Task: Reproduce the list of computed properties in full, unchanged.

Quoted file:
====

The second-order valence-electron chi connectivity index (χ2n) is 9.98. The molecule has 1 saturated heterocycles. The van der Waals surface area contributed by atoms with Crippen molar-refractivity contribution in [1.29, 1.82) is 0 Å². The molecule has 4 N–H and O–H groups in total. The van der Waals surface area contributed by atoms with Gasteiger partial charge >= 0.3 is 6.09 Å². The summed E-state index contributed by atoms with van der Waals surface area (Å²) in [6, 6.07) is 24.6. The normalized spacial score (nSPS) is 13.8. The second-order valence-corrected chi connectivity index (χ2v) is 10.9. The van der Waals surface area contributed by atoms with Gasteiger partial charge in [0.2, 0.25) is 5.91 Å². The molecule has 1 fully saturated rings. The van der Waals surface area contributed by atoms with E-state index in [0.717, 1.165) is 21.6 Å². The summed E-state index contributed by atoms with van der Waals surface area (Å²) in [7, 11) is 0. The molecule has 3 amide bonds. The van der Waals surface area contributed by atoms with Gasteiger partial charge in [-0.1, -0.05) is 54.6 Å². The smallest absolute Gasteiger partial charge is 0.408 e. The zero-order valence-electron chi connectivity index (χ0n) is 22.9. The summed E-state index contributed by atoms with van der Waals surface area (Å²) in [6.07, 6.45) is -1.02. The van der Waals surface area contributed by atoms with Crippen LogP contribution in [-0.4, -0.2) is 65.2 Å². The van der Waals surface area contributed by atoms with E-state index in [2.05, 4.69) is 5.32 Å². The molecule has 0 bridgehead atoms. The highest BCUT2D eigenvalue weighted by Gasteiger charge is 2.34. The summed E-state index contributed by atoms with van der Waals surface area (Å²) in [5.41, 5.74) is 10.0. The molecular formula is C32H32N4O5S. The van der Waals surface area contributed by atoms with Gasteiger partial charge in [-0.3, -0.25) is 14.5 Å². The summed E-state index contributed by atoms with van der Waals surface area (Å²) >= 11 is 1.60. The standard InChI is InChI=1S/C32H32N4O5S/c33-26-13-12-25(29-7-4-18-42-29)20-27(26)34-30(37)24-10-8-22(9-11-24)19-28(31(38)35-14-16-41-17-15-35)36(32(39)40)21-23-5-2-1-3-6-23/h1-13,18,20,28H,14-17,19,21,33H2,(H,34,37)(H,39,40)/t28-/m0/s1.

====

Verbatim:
The second-order valence-electron chi connectivity index (χ2n) is 9.98. The molecule has 1 saturated heterocycles. The van der Waals surface area contributed by atoms with Crippen molar-refractivity contribution in [1.29, 1.82) is 0 Å². The molecule has 4 N–H and O–H groups in total. The van der Waals surface area contributed by atoms with Gasteiger partial charge >= 0.3 is 6.09 Å². The summed E-state index contributed by atoms with van der Waals surface area (Å²) in [6, 6.07) is 24.6. The normalized spacial score (nSPS) is 13.8. The second-order valence-corrected chi connectivity index (χ2v) is 10.9. The van der Waals surface area contributed by atoms with Gasteiger partial charge in [0.2, 0.25) is 5.91 Å². The molecule has 1 fully saturated rings. The van der Waals surface area contributed by atoms with E-state index in [0.717, 1.165) is 21.6 Å². The summed E-state index contributed by atoms with van der Waals surface area (Å²) in [7, 11) is 0. The molecule has 3 amide bonds. The van der Waals surface area contributed by atoms with Gasteiger partial charge in [-0.1, -0.05) is 54.6 Å². The smallest absolute Gasteiger partial charge is 0.408 e. The zero-order valence-electron chi connectivity index (χ0n) is 22.9. The summed E-state index contributed by atoms with van der Waals surface area (Å²) in [6.07, 6.45) is -1.02. The van der Waals surface area contributed by atoms with Crippen LogP contribution in [-0.4, -0.2) is 65.2 Å². The van der Waals surface area contributed by atoms with E-state index in [2.05, 4.69) is 5.32 Å². The molecule has 0 bridgehead atoms. The highest BCUT2D eigenvalue weighted by Gasteiger charge is 2.34. The summed E-state index contributed by atoms with van der Waals surface area (Å²) in [5.41, 5.74) is 10.0. The molecular formula is C32H32N4O5S. The van der Waals surface area contributed by atoms with Gasteiger partial charge in [-0.3, -0.25) is 14.5 Å². The summed E-state index contributed by atoms with van der Waals surface area (Å²) >= 11 is 1.60. The standard InChI is InChI=1S/C32H32N4O5S/c33-26-13-12-25(29-7-4-18-42-29)20-27(26)34-30(37)24-10-8-22(9-11-24)19-28(31(38)35-14-16-41-17-15-35)36(32(39)40)21-23-5-2-1-3-6-23/h1-13,18,20,28H,14-17,19,21,33H2,(H,34,37)(H,39,40)/t28-/m0/s1.